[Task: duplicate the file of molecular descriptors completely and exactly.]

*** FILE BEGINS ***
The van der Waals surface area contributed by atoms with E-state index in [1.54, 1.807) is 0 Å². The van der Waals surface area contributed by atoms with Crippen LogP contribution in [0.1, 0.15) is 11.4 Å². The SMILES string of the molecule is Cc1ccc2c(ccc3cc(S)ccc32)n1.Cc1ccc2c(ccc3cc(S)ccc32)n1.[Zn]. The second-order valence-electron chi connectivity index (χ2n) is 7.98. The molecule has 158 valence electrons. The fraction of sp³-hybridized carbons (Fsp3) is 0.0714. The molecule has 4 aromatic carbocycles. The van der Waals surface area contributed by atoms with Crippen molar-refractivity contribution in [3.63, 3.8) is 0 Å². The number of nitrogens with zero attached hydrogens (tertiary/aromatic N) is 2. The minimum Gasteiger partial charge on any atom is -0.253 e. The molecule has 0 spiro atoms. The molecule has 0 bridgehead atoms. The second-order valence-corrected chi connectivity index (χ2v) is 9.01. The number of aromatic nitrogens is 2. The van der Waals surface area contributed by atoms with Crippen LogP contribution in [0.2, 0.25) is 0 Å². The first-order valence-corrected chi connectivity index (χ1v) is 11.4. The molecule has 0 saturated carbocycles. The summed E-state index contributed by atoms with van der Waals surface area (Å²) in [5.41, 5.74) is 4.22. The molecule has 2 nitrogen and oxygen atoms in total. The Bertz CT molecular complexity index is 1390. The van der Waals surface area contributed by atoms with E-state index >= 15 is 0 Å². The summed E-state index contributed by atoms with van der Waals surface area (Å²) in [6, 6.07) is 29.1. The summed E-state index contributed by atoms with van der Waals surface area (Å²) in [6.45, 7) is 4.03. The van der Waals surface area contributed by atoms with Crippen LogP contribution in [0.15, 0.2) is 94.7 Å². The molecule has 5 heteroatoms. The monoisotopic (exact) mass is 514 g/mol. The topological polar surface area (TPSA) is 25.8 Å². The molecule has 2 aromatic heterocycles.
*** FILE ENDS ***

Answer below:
The van der Waals surface area contributed by atoms with E-state index in [1.54, 1.807) is 0 Å². The van der Waals surface area contributed by atoms with Crippen LogP contribution in [0.1, 0.15) is 11.4 Å². The SMILES string of the molecule is Cc1ccc2c(ccc3cc(S)ccc32)n1.Cc1ccc2c(ccc3cc(S)ccc32)n1.[Zn]. The second-order valence-electron chi connectivity index (χ2n) is 7.98. The molecule has 158 valence electrons. The fraction of sp³-hybridized carbons (Fsp3) is 0.0714. The molecule has 4 aromatic carbocycles. The van der Waals surface area contributed by atoms with Crippen molar-refractivity contribution in [3.63, 3.8) is 0 Å². The number of nitrogens with zero attached hydrogens (tertiary/aromatic N) is 2. The minimum Gasteiger partial charge on any atom is -0.253 e. The molecule has 0 spiro atoms. The molecule has 0 bridgehead atoms. The second-order valence-corrected chi connectivity index (χ2v) is 9.01. The number of aromatic nitrogens is 2. The van der Waals surface area contributed by atoms with Crippen LogP contribution in [0.2, 0.25) is 0 Å². The first-order valence-corrected chi connectivity index (χ1v) is 11.4. The molecule has 0 saturated carbocycles. The summed E-state index contributed by atoms with van der Waals surface area (Å²) in [5.41, 5.74) is 4.22. The molecule has 2 nitrogen and oxygen atoms in total. The Bertz CT molecular complexity index is 1390. The van der Waals surface area contributed by atoms with E-state index >= 15 is 0 Å². The summed E-state index contributed by atoms with van der Waals surface area (Å²) in [6, 6.07) is 29.1. The summed E-state index contributed by atoms with van der Waals surface area (Å²) in [6.45, 7) is 4.03. The van der Waals surface area contributed by atoms with Crippen LogP contribution in [0.15, 0.2) is 94.7 Å². The molecule has 5 heteroatoms. The monoisotopic (exact) mass is 514 g/mol. The topological polar surface area (TPSA) is 25.8 Å². The molecule has 2 aromatic heterocycles.